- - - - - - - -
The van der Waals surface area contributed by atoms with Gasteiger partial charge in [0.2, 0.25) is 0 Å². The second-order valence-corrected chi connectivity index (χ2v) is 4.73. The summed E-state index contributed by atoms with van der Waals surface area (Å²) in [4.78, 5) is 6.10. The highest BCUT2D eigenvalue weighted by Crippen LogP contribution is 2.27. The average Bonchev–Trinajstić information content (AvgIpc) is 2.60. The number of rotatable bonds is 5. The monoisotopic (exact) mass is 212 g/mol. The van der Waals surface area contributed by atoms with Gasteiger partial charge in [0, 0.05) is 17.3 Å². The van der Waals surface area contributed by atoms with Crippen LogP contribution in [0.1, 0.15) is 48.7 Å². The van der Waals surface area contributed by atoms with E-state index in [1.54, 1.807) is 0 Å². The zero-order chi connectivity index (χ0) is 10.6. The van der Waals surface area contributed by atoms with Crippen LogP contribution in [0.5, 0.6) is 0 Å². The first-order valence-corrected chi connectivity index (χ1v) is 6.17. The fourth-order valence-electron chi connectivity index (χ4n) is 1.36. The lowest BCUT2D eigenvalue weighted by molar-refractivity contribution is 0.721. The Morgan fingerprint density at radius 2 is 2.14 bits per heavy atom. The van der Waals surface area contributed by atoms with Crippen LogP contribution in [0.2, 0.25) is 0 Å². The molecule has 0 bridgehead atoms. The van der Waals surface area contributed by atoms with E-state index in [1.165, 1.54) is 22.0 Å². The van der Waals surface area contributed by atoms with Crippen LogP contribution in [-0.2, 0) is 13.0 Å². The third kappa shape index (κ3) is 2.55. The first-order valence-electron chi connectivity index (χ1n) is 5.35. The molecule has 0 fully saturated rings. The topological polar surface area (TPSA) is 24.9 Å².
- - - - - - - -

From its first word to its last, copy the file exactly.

The van der Waals surface area contributed by atoms with Gasteiger partial charge in [0.2, 0.25) is 0 Å². The second-order valence-corrected chi connectivity index (χ2v) is 4.73. The summed E-state index contributed by atoms with van der Waals surface area (Å²) in [4.78, 5) is 6.10. The highest BCUT2D eigenvalue weighted by Crippen LogP contribution is 2.27. The average Bonchev–Trinajstić information content (AvgIpc) is 2.60. The number of rotatable bonds is 5. The monoisotopic (exact) mass is 212 g/mol. The van der Waals surface area contributed by atoms with Gasteiger partial charge in [0, 0.05) is 17.3 Å². The van der Waals surface area contributed by atoms with Crippen LogP contribution in [0.1, 0.15) is 48.7 Å². The van der Waals surface area contributed by atoms with E-state index in [1.54, 1.807) is 0 Å². The zero-order chi connectivity index (χ0) is 10.6. The van der Waals surface area contributed by atoms with Crippen LogP contribution in [0.5, 0.6) is 0 Å². The first-order valence-corrected chi connectivity index (χ1v) is 6.17. The fourth-order valence-electron chi connectivity index (χ4n) is 1.36. The lowest BCUT2D eigenvalue weighted by molar-refractivity contribution is 0.721. The Morgan fingerprint density at radius 2 is 2.14 bits per heavy atom. The van der Waals surface area contributed by atoms with Crippen LogP contribution in [0.2, 0.25) is 0 Å². The molecule has 0 bridgehead atoms. The van der Waals surface area contributed by atoms with E-state index in [1.165, 1.54) is 22.0 Å². The van der Waals surface area contributed by atoms with Crippen LogP contribution in [-0.2, 0) is 13.0 Å². The third kappa shape index (κ3) is 2.55. The first-order valence-electron chi connectivity index (χ1n) is 5.35. The molecule has 0 fully saturated rings. The topological polar surface area (TPSA) is 24.9 Å².